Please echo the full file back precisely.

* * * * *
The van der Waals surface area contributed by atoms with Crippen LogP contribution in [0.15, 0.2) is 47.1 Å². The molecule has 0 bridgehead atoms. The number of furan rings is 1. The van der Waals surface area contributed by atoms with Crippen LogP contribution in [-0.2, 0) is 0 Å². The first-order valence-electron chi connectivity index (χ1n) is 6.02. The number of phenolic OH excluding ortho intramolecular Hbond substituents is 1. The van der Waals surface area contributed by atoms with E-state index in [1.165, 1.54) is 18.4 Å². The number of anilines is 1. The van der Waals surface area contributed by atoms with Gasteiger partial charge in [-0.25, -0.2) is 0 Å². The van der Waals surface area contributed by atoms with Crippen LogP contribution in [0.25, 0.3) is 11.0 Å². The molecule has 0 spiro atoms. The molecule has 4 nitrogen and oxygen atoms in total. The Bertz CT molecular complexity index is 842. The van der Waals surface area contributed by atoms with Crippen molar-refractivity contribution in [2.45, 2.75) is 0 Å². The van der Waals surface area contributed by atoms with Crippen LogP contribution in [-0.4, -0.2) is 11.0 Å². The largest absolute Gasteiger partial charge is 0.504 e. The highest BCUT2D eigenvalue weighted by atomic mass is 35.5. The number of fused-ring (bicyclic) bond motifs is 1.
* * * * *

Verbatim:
The van der Waals surface area contributed by atoms with Crippen LogP contribution in [0.15, 0.2) is 47.1 Å². The molecule has 0 bridgehead atoms. The number of furan rings is 1. The van der Waals surface area contributed by atoms with Crippen LogP contribution in [-0.2, 0) is 0 Å². The first-order valence-electron chi connectivity index (χ1n) is 6.02. The number of phenolic OH excluding ortho intramolecular Hbond substituents is 1. The van der Waals surface area contributed by atoms with E-state index in [1.165, 1.54) is 18.4 Å². The number of anilines is 1. The van der Waals surface area contributed by atoms with Gasteiger partial charge in [-0.25, -0.2) is 0 Å². The van der Waals surface area contributed by atoms with Crippen LogP contribution in [0.25, 0.3) is 11.0 Å². The molecule has 0 spiro atoms. The molecule has 4 nitrogen and oxygen atoms in total. The Bertz CT molecular complexity index is 842. The van der Waals surface area contributed by atoms with Crippen molar-refractivity contribution in [2.45, 2.75) is 0 Å². The van der Waals surface area contributed by atoms with Crippen LogP contribution in [-0.4, -0.2) is 11.0 Å². The largest absolute Gasteiger partial charge is 0.504 e. The highest BCUT2D eigenvalue weighted by atomic mass is 35.5. The number of fused-ring (bicyclic) bond motifs is 1.